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#1 01-09-2020 11:23:40

johnedward
Admin & Trader
From: Paris - France
Registered: 21-12-2009
Posts: 2910
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EUR/USD: what is keeping the euro so strong?

EUR/USD: what is keeping the euro so strong?


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One of the currencies that strengthened the most during the virus situation was the euro. Surprisingly, traders see it as a safe refuge in times of recession.

Net long positions have reached a new historical high according to the Trader Engagement report, as many traders have "carpeted" the euro. According to a Scotiabank report, net long positions in the euro account for 89% of all speculative positions opened in the forex.

Euro rising despite negative ECB rates

Last week the ECB published a report highlighting the positive impact that negative rates had on the European economy. This may be true from an economic point of view, but from a monetary point of view, the interest rate differential has not favoured the euro for some time now. However, it has had a hard time going below 1.0650 and finally reversed sharply.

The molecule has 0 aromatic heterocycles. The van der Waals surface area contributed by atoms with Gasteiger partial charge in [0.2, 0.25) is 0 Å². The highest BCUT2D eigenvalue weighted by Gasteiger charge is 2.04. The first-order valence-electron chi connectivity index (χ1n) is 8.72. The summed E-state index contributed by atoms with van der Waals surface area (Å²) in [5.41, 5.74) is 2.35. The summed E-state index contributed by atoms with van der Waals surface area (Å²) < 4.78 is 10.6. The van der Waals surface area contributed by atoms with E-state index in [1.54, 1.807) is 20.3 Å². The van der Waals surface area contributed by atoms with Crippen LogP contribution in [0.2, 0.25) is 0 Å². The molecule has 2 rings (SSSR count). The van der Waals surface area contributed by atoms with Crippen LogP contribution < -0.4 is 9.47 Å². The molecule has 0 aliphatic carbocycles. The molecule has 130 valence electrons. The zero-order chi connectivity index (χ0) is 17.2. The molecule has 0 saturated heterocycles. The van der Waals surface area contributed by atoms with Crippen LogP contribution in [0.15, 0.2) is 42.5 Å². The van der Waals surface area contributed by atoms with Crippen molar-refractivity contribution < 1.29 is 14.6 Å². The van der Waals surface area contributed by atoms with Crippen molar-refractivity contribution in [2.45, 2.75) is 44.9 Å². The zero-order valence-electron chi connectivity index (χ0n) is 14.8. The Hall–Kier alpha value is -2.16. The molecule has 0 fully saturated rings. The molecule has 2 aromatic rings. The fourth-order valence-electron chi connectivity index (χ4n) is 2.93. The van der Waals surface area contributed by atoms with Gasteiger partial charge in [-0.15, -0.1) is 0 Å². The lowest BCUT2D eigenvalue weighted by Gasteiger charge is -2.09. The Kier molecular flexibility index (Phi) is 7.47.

The moral of the story is that the forex is not as simple as many people think. If the interest rate is higher on one currency and lower on another, it doesn't mean that the exchange rate reflects the differential.

The best example comes from the Swiss National Bank (SNB). Although it keeps the interest rate at -0.75% - the lowest among advanced nations - it has difficulty controlling the strength of the Swiss franc. In addition, it actively participates in the market, selling CHF and buying other foreign assets. The SNB's balance sheet is 13% higher than in the previous year due to investments in foreign currencies. At the same time, however, the Swiss franc is now at its highest level in five and a half years. In other words, the market values other elements, so interest rates are not the only thing to be taken into account.

The positioning of the euro on the market can be difficult to measure. As volume shows, a given currency broker is not accurate because it only shows that specific broker's trading activity, so the CFTC report is not entirely accurate. Yes, it does give you a good idea of the direction of the market, but traders should consider the results carefully. If one measures the euro in an ascending fashion using real money tracking and its relative value, one finds that the euro is fragile.

Whatever the reasons, the euro has had one of its best performances during this crisis.

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